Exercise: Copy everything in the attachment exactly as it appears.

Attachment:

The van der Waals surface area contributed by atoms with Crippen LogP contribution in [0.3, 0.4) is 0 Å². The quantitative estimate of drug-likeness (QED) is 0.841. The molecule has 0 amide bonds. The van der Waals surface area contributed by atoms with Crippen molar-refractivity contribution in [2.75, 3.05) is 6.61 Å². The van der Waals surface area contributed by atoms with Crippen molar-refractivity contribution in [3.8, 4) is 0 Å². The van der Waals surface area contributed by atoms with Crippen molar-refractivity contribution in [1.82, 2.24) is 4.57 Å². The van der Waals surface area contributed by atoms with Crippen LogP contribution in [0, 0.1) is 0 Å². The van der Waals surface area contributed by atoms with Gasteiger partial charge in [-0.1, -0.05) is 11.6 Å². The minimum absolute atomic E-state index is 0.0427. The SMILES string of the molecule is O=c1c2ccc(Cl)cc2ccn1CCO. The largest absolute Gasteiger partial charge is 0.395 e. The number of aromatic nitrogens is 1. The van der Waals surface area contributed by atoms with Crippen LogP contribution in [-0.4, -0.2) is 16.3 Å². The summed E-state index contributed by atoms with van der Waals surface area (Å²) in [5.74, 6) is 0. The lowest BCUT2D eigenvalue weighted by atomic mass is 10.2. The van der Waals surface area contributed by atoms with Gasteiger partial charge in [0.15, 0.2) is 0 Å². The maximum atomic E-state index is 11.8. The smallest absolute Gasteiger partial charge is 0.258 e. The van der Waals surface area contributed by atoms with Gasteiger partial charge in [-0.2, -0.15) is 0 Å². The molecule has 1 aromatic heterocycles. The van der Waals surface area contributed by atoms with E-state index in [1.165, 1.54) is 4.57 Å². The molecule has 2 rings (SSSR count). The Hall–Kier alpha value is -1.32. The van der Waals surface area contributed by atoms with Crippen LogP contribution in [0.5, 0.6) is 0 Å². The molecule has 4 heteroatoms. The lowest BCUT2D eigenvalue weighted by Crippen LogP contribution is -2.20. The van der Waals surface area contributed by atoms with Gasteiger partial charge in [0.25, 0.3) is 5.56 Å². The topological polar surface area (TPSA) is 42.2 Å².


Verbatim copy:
The van der Waals surface area contributed by atoms with Crippen LogP contribution in [0.3, 0.4) is 0 Å². The quantitative estimate of drug-likeness (QED) is 0.841. The molecule has 0 amide bonds. The van der Waals surface area contributed by atoms with Crippen molar-refractivity contribution in [2.75, 3.05) is 6.61 Å². The van der Waals surface area contributed by atoms with Crippen molar-refractivity contribution in [3.8, 4) is 0 Å². The van der Waals surface area contributed by atoms with Crippen molar-refractivity contribution in [1.82, 2.24) is 4.57 Å². The van der Waals surface area contributed by atoms with Crippen LogP contribution in [0, 0.1) is 0 Å². The van der Waals surface area contributed by atoms with Gasteiger partial charge in [-0.1, -0.05) is 11.6 Å². The minimum absolute atomic E-state index is 0.0427. The SMILES string of the molecule is O=c1c2ccc(Cl)cc2ccn1CCO. The largest absolute Gasteiger partial charge is 0.395 e. The number of aromatic nitrogens is 1. The van der Waals surface area contributed by atoms with Crippen LogP contribution in [-0.4, -0.2) is 16.3 Å². The summed E-state index contributed by atoms with van der Waals surface area (Å²) in [5.74, 6) is 0. The lowest BCUT2D eigenvalue weighted by atomic mass is 10.2. The van der Waals surface area contributed by atoms with Gasteiger partial charge in [0.15, 0.2) is 0 Å². The maximum atomic E-state index is 11.8. The smallest absolute Gasteiger partial charge is 0.258 e. The van der Waals surface area contributed by atoms with Gasteiger partial charge in [-0.2, -0.15) is 0 Å². The molecule has 1 aromatic heterocycles. The van der Waals surface area contributed by atoms with E-state index in [1.165, 1.54) is 4.57 Å². The molecule has 2 rings (SSSR count). The Hall–Kier alpha value is -1.32. The van der Waals surface area contributed by atoms with Crippen LogP contribution in [0.5, 0.6) is 0 Å². The molecule has 4 heteroatoms. The lowest BCUT2D eigenvalue weighted by Crippen LogP contribution is -2.20. The van der Waals surface area contributed by atoms with Gasteiger partial charge in [0.25, 0.3) is 5.56 Å². The topological polar surface area (TPSA) is 42.2 Å².